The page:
BENTONVILLE - At Overstreet’s Jewelry, Ralph Overstreet’s 97-year-old hands are still repairing watches, just as they have been doing along the town square for more than 65 years.
He works six days a week in a profession requiring concentration and dexterity. On a typical day, he makes his bed and then does at least a dozen push-ups and about 20 sit-ups before coming to work. He repairs watches two or three hours in the morning, takes a break for lunch, and then returns for two or three more hours. He loves his work.
“I suppose that every time I get a piece of machinery that’s failed in some way, I can perhaps restore it so that it works again,” he said.
A widower, he lives alone and drives himself to work. He takes no prescription drugs.
Asked about his longevity, he said, “I just feel like it’s the Lord’s been taking care of me. The reason I am here is because He has a purpose for me.”
He credits his steady hands to Jell-O. When hip pain once forced him to walk with a cane, after three weeks of eating Jell-O, the pain was gone, and he’s been eating it with meals ever since.
Skeptical? Gelatin is produced from collagen, a protein contained in cartilage and bone. I’m not endorsing it, but Google it and see what you find. Regardless, Ralph is repairing watches at age 97.
Despite his many years in Bentonville, Ralph is not originally a hometown boy. He spent several years in nearby Springdale as a child and ran track for three spring semesters at the University of Arkansas. He placed third in the Southwest Conference in the mile his last year. Life took him to Kentucky, where his grades were not quite good enough for medical school, so he instead went to school to learn to make watches. Drafted by the Navy in World War II, he served in the Pacific and, after the war, eventually landed in South Dakota.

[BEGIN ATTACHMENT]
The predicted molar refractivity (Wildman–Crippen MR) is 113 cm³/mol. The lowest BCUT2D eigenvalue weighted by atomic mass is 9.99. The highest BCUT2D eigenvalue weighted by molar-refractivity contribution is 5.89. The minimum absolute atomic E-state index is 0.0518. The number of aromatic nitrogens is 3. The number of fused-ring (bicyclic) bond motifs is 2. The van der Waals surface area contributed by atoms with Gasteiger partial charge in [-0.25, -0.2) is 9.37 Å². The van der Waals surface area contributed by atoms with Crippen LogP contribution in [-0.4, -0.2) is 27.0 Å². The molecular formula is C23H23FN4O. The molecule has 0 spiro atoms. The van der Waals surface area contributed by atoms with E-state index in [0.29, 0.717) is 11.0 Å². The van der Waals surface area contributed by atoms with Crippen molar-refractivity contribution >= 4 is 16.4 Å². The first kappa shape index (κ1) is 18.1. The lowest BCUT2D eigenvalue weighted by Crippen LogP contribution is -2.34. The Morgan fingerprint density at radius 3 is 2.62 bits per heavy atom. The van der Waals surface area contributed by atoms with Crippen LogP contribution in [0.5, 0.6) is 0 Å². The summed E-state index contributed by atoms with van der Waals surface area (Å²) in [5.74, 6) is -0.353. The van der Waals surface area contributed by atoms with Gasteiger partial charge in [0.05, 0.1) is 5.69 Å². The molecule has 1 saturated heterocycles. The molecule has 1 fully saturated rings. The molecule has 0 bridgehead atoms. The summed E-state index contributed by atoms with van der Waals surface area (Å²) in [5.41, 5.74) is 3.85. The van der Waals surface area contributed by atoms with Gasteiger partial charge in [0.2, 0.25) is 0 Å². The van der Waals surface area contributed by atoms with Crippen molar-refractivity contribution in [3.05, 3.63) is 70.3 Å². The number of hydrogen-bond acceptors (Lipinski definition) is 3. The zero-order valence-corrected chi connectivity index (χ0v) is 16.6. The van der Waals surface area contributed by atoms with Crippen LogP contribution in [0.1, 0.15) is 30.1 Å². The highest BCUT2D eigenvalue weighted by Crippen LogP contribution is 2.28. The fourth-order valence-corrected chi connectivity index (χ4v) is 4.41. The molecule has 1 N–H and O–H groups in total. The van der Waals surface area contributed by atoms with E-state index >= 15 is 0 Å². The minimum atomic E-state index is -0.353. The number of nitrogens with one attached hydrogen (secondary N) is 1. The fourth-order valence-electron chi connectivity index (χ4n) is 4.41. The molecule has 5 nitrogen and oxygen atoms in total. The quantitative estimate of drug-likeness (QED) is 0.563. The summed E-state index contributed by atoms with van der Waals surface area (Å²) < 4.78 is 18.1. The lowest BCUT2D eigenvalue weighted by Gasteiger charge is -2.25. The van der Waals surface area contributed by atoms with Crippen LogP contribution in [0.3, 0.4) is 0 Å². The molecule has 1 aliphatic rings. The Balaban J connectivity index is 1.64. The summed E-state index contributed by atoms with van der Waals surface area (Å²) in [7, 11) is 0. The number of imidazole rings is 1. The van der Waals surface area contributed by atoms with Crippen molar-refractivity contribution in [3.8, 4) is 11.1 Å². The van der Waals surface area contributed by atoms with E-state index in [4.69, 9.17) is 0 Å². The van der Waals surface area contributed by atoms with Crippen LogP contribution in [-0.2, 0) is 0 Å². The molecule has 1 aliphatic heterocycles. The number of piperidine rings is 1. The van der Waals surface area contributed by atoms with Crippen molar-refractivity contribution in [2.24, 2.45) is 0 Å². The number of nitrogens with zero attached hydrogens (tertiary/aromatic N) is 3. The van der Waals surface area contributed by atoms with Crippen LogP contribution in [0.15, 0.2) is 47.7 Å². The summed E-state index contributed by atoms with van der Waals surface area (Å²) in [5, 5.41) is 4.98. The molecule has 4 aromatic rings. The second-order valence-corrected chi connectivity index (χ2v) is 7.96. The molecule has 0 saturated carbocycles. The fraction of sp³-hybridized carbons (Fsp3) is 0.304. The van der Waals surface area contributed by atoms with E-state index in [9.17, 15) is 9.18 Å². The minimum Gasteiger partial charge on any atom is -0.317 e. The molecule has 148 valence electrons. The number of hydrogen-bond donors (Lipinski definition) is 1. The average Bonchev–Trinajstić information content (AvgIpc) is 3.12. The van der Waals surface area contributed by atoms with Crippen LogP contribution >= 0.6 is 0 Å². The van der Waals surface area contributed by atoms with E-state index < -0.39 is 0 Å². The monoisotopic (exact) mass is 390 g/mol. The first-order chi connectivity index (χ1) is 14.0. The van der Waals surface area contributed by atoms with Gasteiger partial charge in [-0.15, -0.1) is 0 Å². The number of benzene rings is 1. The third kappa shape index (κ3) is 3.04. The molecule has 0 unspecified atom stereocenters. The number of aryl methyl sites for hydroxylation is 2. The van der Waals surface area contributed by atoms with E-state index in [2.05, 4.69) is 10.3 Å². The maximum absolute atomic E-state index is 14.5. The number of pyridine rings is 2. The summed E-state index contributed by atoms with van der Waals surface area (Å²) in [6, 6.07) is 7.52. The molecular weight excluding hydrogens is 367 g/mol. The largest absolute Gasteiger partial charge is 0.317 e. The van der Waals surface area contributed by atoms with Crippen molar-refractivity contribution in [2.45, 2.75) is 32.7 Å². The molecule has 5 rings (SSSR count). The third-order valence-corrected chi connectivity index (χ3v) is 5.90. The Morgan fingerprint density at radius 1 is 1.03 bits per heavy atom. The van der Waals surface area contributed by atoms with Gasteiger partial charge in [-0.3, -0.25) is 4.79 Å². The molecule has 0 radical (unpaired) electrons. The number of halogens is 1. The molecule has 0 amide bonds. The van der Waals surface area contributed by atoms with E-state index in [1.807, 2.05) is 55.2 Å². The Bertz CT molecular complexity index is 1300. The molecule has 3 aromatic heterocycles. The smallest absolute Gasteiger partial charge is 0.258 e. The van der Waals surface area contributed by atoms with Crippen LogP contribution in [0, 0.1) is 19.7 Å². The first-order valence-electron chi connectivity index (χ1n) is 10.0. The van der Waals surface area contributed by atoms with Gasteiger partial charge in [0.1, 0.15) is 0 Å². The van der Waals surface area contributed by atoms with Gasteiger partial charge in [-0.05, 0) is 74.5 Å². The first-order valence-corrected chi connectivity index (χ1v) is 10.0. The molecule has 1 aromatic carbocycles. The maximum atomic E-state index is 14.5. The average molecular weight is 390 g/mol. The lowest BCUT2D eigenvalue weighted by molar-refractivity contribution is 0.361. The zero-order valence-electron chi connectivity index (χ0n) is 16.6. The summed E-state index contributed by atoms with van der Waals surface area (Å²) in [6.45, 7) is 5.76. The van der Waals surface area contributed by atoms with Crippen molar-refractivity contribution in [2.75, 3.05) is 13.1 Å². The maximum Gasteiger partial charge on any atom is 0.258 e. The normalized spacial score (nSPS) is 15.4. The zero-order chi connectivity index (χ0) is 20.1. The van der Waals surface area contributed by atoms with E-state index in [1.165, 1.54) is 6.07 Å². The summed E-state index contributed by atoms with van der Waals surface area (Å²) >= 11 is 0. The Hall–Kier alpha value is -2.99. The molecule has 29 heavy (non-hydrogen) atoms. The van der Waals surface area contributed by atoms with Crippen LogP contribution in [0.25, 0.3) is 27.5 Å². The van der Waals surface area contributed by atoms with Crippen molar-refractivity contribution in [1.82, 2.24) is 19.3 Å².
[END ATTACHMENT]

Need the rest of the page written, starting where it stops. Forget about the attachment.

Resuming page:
He moved to Bentonville and opened Overstreet’s Jewelry in 1948 after he attended his wife Belle’s sister’s wedding in Springdale and learned that a watch repair shop was for sale.
He has seen a lot in his 65-plus years in business. Bentonville was a country town of less than 3,000 when he moved there. Now it has almost 40,000. At least five competing watch repairers have come and gone. Walmart founder Sam Walton opened his famous five-and-dime in the same town square.
For many years, Belle ran the operation while he was “just the mechanic,” Ralph said. When she had a stroke, son Don was brought on board. Now grandson Doug works there, too.
Business is good. Sometimes he’ll get a batch of 10 watches at a time. Some can’t be fixed, and when that happens, he’ll inform his customers. But if he can fix it, he will. Some of these watches are family heirlooms. Age doesn’t diminish value, and in many ways, it enhances it.
A man whose life has been based on time has been given a lot of it. How that’s based on destiny versus genetics versus choices, I can’t say for sure. But to some degree, we stop getting up in the morning when we no longer have a good reason to do so. His life is marked by purpose, meaningful but not oppressive work, a healthy routine, consistent time with family, engagement with his community, and faith. Ralph repairs watches with his son and grandson for his fellow townsfolk. If he didn’t do that, who would?
An old watch can still tell time. An old watch repairer can still fix an old watch. Age doesn’t diminish value, and in many ways, it enhances it.
Steve Brawner is an independent journalist in Arkansas. His email address is firstname.lastname@example.org. Follow him on Twitter at @stevebrawner.